“Ethics of Immigration” event addresses moral aspects of border control

On March 9, Georgetown Assistant Teaching Professor of business ethics and Director of the Institute for Liberal Studies Peter Jaworski delivered a talk to approximately 150 McGill students on the ethics of immigration. The talk was co-hosted by the Institute for Liberal Studies and the Research Group on Constitutional Studies.

Jaworski began by questioning the legitimacy of borders and aimed to answer the question of whether human beings have a moral obligation to be open towards immigration.

“Personal liberty is a presumption,” Jaworski said. “Under this presumption, as barriers to our personal liberties, borders require moral justification. While states have a right to enforce borders, having the right doesn’t make it right.”

Jaworski also discussed the logical implications of borders. He argued that if there is a criterion to bar someone from entering a country, that same criterion should be grounds to throw someone out.

“If culture, crime, jobs, and social insurance are reasons to keep immigrants out of Canada, then it follows that they are sufficient reasons to kick people out,” Jaworski said. “Yet no one has proposed citizen deportation if individuals do not meet the same stringent guidelines set for refugees.”

Several of Jaworski’s points were devoted to debunking myths about refugees, focusing on job security, and social insurance.

“For every job given to an immigrant, there is one fewer job available for a Canadian,” Jaworski said. “But Canadian children will slowly begin to replace older generations in the workforce. If we limit immigration for job security, it follows that we should limit or license parents for having children.”

Jaworski addressed fears of the consequences of immigration, giving historical examples to support his argument.

“One concern is that a ‘flood’ of immigrants will cause overcrowding and saturate the job market and health care systems,” Jaworski said. “Historically we have seen two major ‘floods’ to the American job market–U.S. soldiers and women after World War Two–both of which we were equipped to deal with. If the health care system cannot handle additional strain from a few immigrants, the problem is with the health care system.”

When an audience member asked about his opinion on non-assimilation, Jaworski stated that assimilation is unnecessary.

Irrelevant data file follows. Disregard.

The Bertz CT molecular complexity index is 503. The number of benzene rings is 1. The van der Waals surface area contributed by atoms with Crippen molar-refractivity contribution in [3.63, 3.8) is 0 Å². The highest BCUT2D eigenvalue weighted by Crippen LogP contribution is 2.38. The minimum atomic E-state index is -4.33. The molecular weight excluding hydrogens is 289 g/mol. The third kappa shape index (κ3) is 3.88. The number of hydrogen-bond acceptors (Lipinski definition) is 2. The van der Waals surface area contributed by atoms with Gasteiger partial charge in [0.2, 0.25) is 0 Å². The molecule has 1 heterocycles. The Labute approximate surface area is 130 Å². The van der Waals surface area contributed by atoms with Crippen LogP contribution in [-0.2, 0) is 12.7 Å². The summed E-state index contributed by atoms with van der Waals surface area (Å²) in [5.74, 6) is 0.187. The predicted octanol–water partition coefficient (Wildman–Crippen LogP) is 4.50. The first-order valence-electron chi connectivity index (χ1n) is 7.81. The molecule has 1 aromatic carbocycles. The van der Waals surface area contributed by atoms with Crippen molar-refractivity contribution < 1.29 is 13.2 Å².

“Provided immigrants can learn the law, I’m alright with non-assimilation, at least with respect to learning the language,” Jaworski said. “There’s nothing wrong with staying in a self-contained community.”

An audience member raised concerns about cultural values that differ drastically from Canadian values, particularly those that might be discriminatory towards women.

“The problem only comes when your values are diametrically opposed to your country’s values, but even this is not a sufficient reason to bar immigrants from Canada,” Jaworski said. “Laws have been put in place to prevent crime and Canadian culture is not this fragile.”

Tomlinson Professor of Political Theory at McGill Jacob Levy attended the event and weighed in on the discussion, using an analogy relevant to the student-populated crowd.

“Universities only admit the students with the highest marks–students that they expect will perform incredibly well,” Levy said. “Some students will retain their high GPAs, but some will drop down to C-average. This is not enough to drop out, but we also don’t kick them out for failing to meet expectations. The same should hold true for refugees.”

Jaworski argued that the situations were different, but agreed that his argument had been too symmetrical.

“Sending refugees back to their home countries will not make their situations drastically worse, it will just land them back where they started,” Jaworski said. “We don’t kick C-students out of school because it would make things disproportionately bad for them.”

The event attracted both students and staff and was largely seen as a success by its organizers. Leila Feng, U1 Science, said that recent visa issues surrounding Trump’s executive order were a likely reason that the event was so popular.

“[…] Jaworski’s PowerPoint slides were concise, containing statistics that effectively supported his arguments,” Feng said. “His arguments on jobs and culture assimilation were well-delivered–particularly his point that native-born children will replace more jobs than refugees.”

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